Their models all depend entirely upon holding the attention of their users for the maximum period of time possible, to gather as much data from them as possible, and expose them to as many adverts as possible. And that is it. There’s no need for the way they hold our attention to be sophisticated, challenging, expansive. If anything, adding those elements risks making us want to detach from the social media platform and take time to think.

Almost all of us have experienced the infinite scroll of TikTok, Facebook, Instagram, Twitter etc., unable to escape.

It’s not that the platforms are purposefully sinister by design, and nor are the people who made them inherently evil by any means. If anything, they had a great dream; to interconnect people all over the world, and that has been a positive outcome.

But when we give relatively simple (in the grand scheme of things) algorithms complete control over what we are all shown, with the primary optimisation function being “hold attention”, it is completely inevitable that exciting but ultimately fake news, incendiary conspiracy theories, beautiful but vacuous people and endless pictures of cats and dogs will dominate.

This is why, if we want to support truth online, supporting organisations like the Center For Humane Technology is one of the most important things we can do.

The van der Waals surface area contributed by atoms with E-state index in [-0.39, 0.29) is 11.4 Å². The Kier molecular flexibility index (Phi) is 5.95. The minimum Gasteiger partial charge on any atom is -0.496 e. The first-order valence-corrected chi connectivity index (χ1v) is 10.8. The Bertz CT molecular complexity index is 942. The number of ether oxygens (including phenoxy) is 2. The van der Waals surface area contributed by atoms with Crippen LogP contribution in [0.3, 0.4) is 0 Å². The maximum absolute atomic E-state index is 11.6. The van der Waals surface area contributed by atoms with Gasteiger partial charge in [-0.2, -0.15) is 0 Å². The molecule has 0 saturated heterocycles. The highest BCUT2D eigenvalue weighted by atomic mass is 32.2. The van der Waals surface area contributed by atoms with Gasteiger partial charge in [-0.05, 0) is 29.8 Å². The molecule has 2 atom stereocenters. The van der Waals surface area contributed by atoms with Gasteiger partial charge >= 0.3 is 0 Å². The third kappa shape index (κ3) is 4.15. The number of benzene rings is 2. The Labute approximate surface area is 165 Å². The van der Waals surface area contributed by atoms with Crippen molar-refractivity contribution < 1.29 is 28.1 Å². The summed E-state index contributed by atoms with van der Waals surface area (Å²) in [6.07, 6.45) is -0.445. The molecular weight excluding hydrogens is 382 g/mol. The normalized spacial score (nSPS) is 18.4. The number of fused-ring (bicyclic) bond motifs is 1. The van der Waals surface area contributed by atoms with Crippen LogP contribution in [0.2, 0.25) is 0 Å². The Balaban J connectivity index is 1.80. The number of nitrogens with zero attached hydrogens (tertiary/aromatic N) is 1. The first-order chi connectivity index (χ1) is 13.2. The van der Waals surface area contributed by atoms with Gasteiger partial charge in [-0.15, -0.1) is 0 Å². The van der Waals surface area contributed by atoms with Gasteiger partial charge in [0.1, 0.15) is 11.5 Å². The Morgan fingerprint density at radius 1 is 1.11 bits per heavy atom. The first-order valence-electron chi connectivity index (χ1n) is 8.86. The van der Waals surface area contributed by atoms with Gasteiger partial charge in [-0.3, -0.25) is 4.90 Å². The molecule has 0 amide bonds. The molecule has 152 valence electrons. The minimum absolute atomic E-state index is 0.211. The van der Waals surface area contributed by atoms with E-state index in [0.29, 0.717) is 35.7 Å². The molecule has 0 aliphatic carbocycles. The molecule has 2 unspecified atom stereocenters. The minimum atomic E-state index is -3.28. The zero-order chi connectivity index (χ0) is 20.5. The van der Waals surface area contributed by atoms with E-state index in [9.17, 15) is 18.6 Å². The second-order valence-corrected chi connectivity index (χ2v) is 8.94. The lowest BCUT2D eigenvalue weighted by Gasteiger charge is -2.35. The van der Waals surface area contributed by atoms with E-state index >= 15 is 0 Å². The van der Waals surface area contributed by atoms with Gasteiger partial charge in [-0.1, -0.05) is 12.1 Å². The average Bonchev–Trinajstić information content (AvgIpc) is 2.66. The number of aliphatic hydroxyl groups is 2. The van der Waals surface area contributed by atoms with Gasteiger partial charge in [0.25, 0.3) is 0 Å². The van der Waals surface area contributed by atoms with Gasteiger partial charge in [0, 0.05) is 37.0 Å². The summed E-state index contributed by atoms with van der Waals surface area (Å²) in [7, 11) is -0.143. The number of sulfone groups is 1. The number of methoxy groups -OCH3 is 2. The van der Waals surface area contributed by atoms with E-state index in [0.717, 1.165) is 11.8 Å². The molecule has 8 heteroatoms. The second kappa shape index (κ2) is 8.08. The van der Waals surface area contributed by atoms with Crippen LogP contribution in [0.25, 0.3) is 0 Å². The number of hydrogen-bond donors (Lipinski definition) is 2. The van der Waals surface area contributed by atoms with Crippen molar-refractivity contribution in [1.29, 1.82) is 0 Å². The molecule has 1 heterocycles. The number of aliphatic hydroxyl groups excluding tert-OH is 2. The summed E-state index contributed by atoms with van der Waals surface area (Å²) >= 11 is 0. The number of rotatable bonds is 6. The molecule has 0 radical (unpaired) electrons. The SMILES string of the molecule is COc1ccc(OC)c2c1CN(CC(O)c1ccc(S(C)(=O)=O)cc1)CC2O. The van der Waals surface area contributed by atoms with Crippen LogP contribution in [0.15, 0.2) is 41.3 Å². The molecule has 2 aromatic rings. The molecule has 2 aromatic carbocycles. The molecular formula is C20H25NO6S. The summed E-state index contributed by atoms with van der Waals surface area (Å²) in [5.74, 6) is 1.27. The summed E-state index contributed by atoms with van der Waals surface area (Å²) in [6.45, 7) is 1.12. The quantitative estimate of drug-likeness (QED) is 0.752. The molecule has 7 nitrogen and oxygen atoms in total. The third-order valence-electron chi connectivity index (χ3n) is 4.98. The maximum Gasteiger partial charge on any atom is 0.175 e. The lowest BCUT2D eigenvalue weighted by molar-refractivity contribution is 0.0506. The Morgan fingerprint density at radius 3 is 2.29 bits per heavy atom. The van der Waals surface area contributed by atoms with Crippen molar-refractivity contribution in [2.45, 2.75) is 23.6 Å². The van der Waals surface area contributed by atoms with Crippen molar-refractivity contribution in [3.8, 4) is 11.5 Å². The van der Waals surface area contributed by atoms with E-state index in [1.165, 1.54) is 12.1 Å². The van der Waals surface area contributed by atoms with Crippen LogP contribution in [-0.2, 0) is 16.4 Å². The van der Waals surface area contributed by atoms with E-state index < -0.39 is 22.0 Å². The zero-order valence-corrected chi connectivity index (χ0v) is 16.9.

Returning to dogs, Portugal has a lot of strange limitations on dogs:

  • no dogs in cafes, restaurants, shops ever, on the basis that they’re dirty/diseased — this is not a very scientific decision to have made, for various reasons.
  • no dogs in most public parks and gardens

My belief is that, as a consequence of these seemingly quite innocuous rules, dogs become much more of a burden on their owners, who are barely able to take them anywhere, and given that there are also so few public footpaths in Portugal as well, it becomes a lot more repetitive and tiresome to own a dog.

Combine this with deeply conservative, religious views that tend to compound the problem by teaching their believers that humans are distinct from and better than other animals, and you have an entire nation filled with very mistreated dogs.

It may not be the only root cause, but it could be a very simple partial solution to the problem to relax laws limiting dogs from public places, cafes etc.

One final point…

I have always believed that one of the single most important projects happening in the world at the moment is the work on translating dolphin.

Not enough scientists are working on this. Diana Reiss is, and she is brilliant, but many more of us should be working on it as if the future viability of life depends on it, because it does.

In a world that depends on a great biodiversity of species to function, the traditional idea that only one species (our species) should ever be considered in decision making isn’t going to work much longer.

Translating dolphin wouldn’t just directly relieve cruelty to dolphins — it’s my belief that it would help the human race as a whole to empathise with the other enormously intelligent living things that we share this planet with.

It was very easy for colonialists and imperialists to justify their actions by thinking of their victims as being thoughtless, emotionless and unintelligent, especially when language barriers were greater.

We can start to turn this around with other animals by starting with dolphins.

Science Storyteller, Environmentalist, Teacher, Normal Guy // MChem (Oxon) // co-founder of AimHi